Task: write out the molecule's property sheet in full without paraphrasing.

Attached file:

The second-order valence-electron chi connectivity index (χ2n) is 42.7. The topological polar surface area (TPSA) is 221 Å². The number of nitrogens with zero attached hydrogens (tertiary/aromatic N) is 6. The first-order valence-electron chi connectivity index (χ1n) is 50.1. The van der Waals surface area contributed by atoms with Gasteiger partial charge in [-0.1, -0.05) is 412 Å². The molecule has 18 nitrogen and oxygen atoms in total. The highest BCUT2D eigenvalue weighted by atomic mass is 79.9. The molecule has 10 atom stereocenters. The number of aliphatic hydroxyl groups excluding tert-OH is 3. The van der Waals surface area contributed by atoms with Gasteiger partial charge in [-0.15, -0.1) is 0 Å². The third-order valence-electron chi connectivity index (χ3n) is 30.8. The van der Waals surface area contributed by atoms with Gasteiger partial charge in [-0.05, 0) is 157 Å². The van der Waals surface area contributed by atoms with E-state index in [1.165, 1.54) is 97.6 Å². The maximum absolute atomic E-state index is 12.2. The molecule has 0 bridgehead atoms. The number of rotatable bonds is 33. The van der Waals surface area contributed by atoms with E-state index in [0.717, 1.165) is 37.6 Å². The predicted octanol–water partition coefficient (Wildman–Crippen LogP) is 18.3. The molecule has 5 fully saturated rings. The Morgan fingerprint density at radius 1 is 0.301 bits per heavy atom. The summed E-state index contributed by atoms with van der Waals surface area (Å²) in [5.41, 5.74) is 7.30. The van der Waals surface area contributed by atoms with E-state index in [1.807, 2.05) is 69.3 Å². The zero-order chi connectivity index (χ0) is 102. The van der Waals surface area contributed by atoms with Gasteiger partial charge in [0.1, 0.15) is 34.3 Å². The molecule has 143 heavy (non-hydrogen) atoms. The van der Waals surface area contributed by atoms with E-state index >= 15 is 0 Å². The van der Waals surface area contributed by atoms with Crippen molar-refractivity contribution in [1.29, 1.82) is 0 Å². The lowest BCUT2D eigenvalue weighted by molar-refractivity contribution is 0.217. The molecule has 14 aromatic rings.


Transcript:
The second-order valence-electron chi connectivity index (χ2n) is 42.7. The topological polar surface area (TPSA) is 221 Å². The number of nitrogens with zero attached hydrogens (tertiary/aromatic N) is 6. The first-order valence-electron chi connectivity index (χ1n) is 50.1. The van der Waals surface area contributed by atoms with Gasteiger partial charge in [-0.1, -0.05) is 412 Å². The molecule has 18 nitrogen and oxygen atoms in total. The highest BCUT2D eigenvalue weighted by atomic mass is 79.9. The molecule has 10 atom stereocenters. The number of aliphatic hydroxyl groups excluding tert-OH is 3. The van der Waals surface area contributed by atoms with Gasteiger partial charge in [-0.15, -0.1) is 0 Å². The third-order valence-electron chi connectivity index (χ3n) is 30.8. The van der Waals surface area contributed by atoms with Gasteiger partial charge in [-0.05, 0) is 157 Å². The van der Waals surface area contributed by atoms with E-state index in [1.165, 1.54) is 97.6 Å². The maximum absolute atomic E-state index is 12.2. The molecule has 0 bridgehead atoms. The number of rotatable bonds is 33. The van der Waals surface area contributed by atoms with E-state index in [0.717, 1.165) is 37.6 Å². The predicted octanol–water partition coefficient (Wildman–Crippen LogP) is 18.3. The molecule has 5 fully saturated rings. The Morgan fingerprint density at radius 1 is 0.301 bits per heavy atom. The summed E-state index contributed by atoms with van der Waals surface area (Å²) in [5.41, 5.74) is 7.30. The van der Waals surface area contributed by atoms with E-state index in [1.807, 2.05) is 69.3 Å². The zero-order chi connectivity index (χ0) is 102. The van der Waals surface area contributed by atoms with Gasteiger partial charge in [0.1, 0.15) is 34.3 Å². The molecule has 143 heavy (non-hydrogen) atoms. The van der Waals surface area contributed by atoms with E-state index >= 15 is 0 Å². The van der Waals surface area contributed by atoms with Crippen molar-refractivity contribution in [1.29, 1.82) is 0 Å². The lowest BCUT2D eigenvalue weighted by molar-refractivity contribution is 0.217. The molecule has 14 aromatic rings.